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What are the 4 Principles of Scientific Management? scientific management was introduced during the peak of industrial growth and the paradigm shift in the workforce from agricultural to industrial production. It was very influential at the time and it eventually led to major increases in productivity and continues to influence management theory to this day.
Scientific management theory was developed by Frederick Taylor and the first publication was in the year 1911. Taylor was born in Philadelphia into a wealthy Quaker family and he received a good education, he trained as an engineer and began his career in the steel industry, and later rose to a senior engineering position.
Taylor’s work draws on the many studies of time and the labor movement that he undertook while working in the steel industry. His interest was mainly in what made a task more or less efficient and timely and breaks down manual labor tasks into component parts. He focused on what was completed in seconds and minutes, not what was completed in an entire shift.
In particular, scientific management was a reaction to a phenomenon among workers who came to be referred to as “soldering” which was seen as a motivational issue, with workers deliberately working below their capacity.
Taylor believed this would result in three possible outcomes: workers’ belief that should they work harder, fewer workers would be needed and some of them would be retired from their jobs; a non-incentive payment plan that paid workers equally irrespective of performance; and workers who rely on guesswork to get their job done rather than following stated procedure or routines.
Taylor suggested that management measure productivity scientifically, develop optimal methods for increasing productivity, and set high goals for employees to achieve. This is different from simply providing workers with incentives, such as higher wages or salary increases, to increase productivity, but leaving workers to figure out for themselves how to achieve them.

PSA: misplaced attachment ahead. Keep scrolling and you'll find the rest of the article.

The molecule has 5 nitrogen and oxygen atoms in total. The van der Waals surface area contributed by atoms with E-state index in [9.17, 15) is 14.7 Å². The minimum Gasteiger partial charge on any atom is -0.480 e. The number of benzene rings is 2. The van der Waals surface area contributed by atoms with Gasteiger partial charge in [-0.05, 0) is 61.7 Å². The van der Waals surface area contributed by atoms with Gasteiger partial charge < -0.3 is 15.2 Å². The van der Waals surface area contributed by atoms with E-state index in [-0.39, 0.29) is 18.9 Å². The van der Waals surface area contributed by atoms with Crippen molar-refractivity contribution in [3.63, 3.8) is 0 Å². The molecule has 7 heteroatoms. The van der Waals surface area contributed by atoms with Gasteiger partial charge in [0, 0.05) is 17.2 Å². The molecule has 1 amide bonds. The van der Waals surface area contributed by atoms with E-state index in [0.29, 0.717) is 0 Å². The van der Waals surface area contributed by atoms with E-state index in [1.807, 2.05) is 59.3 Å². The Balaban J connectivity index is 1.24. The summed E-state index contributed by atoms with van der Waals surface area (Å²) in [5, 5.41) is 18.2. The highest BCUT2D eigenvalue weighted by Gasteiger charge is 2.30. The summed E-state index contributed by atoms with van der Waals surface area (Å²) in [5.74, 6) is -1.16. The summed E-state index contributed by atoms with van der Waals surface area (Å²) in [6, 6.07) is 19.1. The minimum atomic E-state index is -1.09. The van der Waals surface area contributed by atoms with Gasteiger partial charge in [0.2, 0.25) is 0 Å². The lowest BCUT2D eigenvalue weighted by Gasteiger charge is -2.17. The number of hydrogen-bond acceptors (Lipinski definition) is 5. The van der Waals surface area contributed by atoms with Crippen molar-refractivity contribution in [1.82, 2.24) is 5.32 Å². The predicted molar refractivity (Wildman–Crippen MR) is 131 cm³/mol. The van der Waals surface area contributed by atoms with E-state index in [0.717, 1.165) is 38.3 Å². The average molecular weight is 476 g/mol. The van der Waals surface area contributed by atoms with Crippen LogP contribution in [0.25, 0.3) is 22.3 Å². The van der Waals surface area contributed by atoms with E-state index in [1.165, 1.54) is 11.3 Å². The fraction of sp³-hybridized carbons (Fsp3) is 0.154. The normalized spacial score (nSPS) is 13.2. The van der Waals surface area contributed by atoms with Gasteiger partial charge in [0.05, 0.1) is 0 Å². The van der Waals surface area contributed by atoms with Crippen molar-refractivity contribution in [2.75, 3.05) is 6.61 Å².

The four scientific principles of management according to Taylor are the following;
Replacement of Old Rule of Thumb Method
This means management decisions should be based on scientific research and not based on opinion, intuition, or rules of thumb. The principle of using science, as a rule, is the starting point that distinguishes scientific management from traditional management as we know it.
In scientific management, decisions are made based on actions developed by applying the scientific method to the problem at hand. This is in contrast to traditional management approaches, where decisions are based on opinions, prejudices, or rules of thumb. Therefore, replacing rules or opinions with a scientific approach was one of Taylor’s main contributions to the field of management.
Creating A Harmonious Work Environment, Free of Discord
According to this principle, there is a need to create a harmonious work atmosphere in the organization and management to consider one another as irreplaceable. There must be deliberate policies that promote cooperation between workers and management. However, for this to be realized, there is a need for a change in mental attitude between workers and management. Taylor considered such a change as a “mental revolution” which he believed its emergence eventually would end all conflicts between the two sides and ultimately be of benefit to both.
Equal Division of Responsibility
There should be an equal division of accountability between managers and subordinates which entails that management should not shy away from taking responsibility for the work they are best suited for. For example, management should decide on work methods, working conditions, time schedule, and many more other things related to work, rather than always delegating the responsibility to their subordinates.
Developing Each and Every Person to His to Her Greatest Efficiency
This principle is concerned with the efficiency of each person being maintained according to his or her preference. There must be proper training for everyone associated with the organization. Care should also be taken to ensure that each individual works according to their abilities and interests. This caring attitude will create a sense of enthusiasm as well as a sense of belonging to employees.
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- Different types of HR systems
- The 7 steps in the recruitment and selection process
- Difference between recruitment and selection in HRM
- Traditional methods of performance appraisal
- Public Administration Courses in Zambia
- Performance appraisal process in human resource
- Role of public relations in marketing
- Role of human resource development
- Types of human resource development
- Types of industrial relations
- Role of employees in industrial relations
- Role of government in industrial relations
- Role of the three actors in industrial relations
- Trade union and its purpose
- Importance of trade unions to workers
- Advantages of trade unions to employers
- Course to Study Without Literature and Mathematics
- Studying Public Administration in JAMB Without Mathematics
- Difference Between Public Administration as a Science and Art
- Examples of Public Administration
- Role of Public Administration in Policy Making
- Types of Public Administration (Tanzania)
- Policy Development Process in Ontario
- Importance of SWOT analysis in strategic management
- Policy Development in Public Health Examples
- Policy Development Process by Government of Canada
- Government of Canada Decision-making Process